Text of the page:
Patagonia have built their brand through the telling of inspiring stories that not only make you want to buy the brand, but also change the world.


Through the narrative of their environmental crusade, Patagonia have developed a compelling place in the minds of people who care about the future of the planet – almost encouraging you not to buy their stuff if you can resist it.

In their latest film, Patagonia presents the story of Ramon Navarro, The Fisherman’s Son.

When a visiting surfer gave a board he broke to a young boy in Punta de Lobos, Chile, he had no idea what he’d started. Young Ramon Navarro, the son of a subsistence fisherman, would rise to the top of the big wave surfing world.

Traveling the globe in search of gigantic waves to ride, Navarro lived much of his life on the road –an exploratory trip to Antarctica, a perfect 100 at the Eddie at Waimea Bay, an impossible barrel on the biggest day ever at Cloudbreak–he was everywhere. But when his home break came under threat of development, Navarro couldn’t pass through his village tossing young unknowns his broken boards. He would preserve the waves so they might have them to ride. This is the trailer for The Fisherman’s Son, next week is the premier and the beginning of the push to protect the point. #LobosPorSiempre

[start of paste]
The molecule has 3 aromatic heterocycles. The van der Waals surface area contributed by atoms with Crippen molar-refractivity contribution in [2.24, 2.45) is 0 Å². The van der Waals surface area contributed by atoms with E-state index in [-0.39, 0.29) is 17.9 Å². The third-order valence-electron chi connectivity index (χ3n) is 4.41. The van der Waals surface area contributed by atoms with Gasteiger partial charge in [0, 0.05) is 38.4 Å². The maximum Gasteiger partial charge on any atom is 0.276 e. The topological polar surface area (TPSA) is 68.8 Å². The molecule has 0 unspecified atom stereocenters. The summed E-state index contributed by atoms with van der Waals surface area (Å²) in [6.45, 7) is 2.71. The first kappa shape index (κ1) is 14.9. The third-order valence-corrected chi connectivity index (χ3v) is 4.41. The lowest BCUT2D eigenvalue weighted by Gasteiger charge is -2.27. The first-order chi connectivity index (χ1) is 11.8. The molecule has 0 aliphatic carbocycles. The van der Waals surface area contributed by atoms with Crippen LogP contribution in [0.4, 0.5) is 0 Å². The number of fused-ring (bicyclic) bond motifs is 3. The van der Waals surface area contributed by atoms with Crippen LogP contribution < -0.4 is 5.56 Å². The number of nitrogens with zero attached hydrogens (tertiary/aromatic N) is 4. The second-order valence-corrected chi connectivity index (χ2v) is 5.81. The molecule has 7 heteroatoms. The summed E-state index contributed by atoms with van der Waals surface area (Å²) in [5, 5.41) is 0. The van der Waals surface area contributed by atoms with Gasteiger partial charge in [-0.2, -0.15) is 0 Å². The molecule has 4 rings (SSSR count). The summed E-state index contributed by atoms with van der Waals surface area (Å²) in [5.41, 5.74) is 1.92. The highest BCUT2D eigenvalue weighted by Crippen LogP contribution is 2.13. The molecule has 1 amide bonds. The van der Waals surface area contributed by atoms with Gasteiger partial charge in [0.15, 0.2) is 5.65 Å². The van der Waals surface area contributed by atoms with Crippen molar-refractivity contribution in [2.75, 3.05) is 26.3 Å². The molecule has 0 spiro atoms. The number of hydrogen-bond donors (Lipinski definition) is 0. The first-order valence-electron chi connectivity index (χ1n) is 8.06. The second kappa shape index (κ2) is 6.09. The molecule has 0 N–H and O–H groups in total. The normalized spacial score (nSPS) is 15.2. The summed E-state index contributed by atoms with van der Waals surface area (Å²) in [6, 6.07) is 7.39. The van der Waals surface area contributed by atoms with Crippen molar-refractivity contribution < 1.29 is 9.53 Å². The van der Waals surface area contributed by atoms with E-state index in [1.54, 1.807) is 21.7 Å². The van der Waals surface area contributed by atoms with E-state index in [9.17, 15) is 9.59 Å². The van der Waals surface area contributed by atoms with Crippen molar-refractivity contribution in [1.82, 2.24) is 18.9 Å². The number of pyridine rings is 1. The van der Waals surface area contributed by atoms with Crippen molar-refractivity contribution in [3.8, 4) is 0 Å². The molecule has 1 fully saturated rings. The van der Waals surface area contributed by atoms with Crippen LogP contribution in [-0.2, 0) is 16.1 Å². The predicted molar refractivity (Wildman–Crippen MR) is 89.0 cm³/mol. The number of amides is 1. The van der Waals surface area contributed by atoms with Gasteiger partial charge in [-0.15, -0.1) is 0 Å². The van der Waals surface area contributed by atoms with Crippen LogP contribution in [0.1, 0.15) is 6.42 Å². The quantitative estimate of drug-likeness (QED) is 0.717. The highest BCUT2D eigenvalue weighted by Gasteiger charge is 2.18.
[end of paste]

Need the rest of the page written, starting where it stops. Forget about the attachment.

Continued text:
Born and raised at Punta de Lobos, Ramón Navarro found his passion riding the biggest waves on the planet. But his accomplishments in giant surf are just one part of a bigger vision to protect the culture and environment of the Chilean coast.

For us, what’s great about Patagonia’s approach to branded content is the realness of it.

It doesn’t feel like a professional crew where briefed to grade the film to look more raw and authentic. It feels rough around the edges because it’s told and shot by fans who would have made the film without the backing of Patagonia.

As a brand, Patagonia has a stated mission of using compelling stories to inspire people to not only buy its products, but also buy into its philosophy and take action. For Malloy, that means jumping on a story as soon as possible and avoid getting bogged down in the bureaucratic side of the creative process. via